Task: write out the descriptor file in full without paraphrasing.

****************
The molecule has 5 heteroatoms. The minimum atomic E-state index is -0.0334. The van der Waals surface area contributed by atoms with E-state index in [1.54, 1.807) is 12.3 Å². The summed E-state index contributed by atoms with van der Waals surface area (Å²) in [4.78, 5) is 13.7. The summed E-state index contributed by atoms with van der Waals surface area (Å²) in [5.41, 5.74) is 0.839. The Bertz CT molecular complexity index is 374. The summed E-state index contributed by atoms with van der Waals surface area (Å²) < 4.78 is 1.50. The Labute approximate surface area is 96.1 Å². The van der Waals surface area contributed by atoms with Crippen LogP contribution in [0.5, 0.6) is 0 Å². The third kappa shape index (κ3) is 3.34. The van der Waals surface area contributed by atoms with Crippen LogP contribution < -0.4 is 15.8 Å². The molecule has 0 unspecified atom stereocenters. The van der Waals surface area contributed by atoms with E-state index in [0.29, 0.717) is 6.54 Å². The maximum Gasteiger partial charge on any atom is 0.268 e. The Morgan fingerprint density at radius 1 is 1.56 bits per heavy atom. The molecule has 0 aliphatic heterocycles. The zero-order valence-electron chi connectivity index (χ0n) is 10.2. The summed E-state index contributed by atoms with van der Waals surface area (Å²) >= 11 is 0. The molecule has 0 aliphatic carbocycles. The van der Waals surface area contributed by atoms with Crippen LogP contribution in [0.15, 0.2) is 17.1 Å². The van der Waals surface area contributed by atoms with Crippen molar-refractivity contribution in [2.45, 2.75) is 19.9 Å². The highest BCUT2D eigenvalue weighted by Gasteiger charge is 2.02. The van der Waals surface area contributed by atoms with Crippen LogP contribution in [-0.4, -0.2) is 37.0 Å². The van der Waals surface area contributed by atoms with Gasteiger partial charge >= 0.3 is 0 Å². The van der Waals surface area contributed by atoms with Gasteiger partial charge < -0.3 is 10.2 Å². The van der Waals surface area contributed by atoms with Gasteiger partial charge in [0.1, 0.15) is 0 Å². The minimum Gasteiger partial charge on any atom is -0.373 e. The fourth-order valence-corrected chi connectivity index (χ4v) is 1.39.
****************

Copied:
The molecule has 5 heteroatoms. The minimum atomic E-state index is -0.0334. The van der Waals surface area contributed by atoms with E-state index in [1.54, 1.807) is 12.3 Å². The summed E-state index contributed by atoms with van der Waals surface area (Å²) in [4.78, 5) is 13.7. The summed E-state index contributed by atoms with van der Waals surface area (Å²) in [5.41, 5.74) is 0.839. The Bertz CT molecular complexity index is 374. The summed E-state index contributed by atoms with van der Waals surface area (Å²) < 4.78 is 1.50. The Labute approximate surface area is 96.1 Å². The van der Waals surface area contributed by atoms with Crippen LogP contribution in [0.5, 0.6) is 0 Å². The third kappa shape index (κ3) is 3.34. The van der Waals surface area contributed by atoms with Crippen LogP contribution < -0.4 is 15.8 Å². The molecule has 0 unspecified atom stereocenters. The van der Waals surface area contributed by atoms with E-state index in [0.29, 0.717) is 6.54 Å². The maximum Gasteiger partial charge on any atom is 0.268 e. The Morgan fingerprint density at radius 1 is 1.56 bits per heavy atom. The molecule has 0 aliphatic heterocycles. The zero-order valence-electron chi connectivity index (χ0n) is 10.2. The summed E-state index contributed by atoms with van der Waals surface area (Å²) >= 11 is 0. The molecule has 0 aliphatic carbocycles. The van der Waals surface area contributed by atoms with Crippen LogP contribution in [0.15, 0.2) is 17.1 Å². The van der Waals surface area contributed by atoms with Crippen molar-refractivity contribution in [2.45, 2.75) is 19.9 Å². The highest BCUT2D eigenvalue weighted by Gasteiger charge is 2.02. The van der Waals surface area contributed by atoms with Crippen LogP contribution in [-0.4, -0.2) is 37.0 Å². The van der Waals surface area contributed by atoms with Gasteiger partial charge >= 0.3 is 0 Å². The van der Waals surface area contributed by atoms with Gasteiger partial charge < -0.3 is 10.2 Å². The van der Waals surface area contributed by atoms with Gasteiger partial charge in [0.1, 0.15) is 0 Å². The minimum Gasteiger partial charge on any atom is -0.373 e. The fourth-order valence-corrected chi connectivity index (χ4v) is 1.39.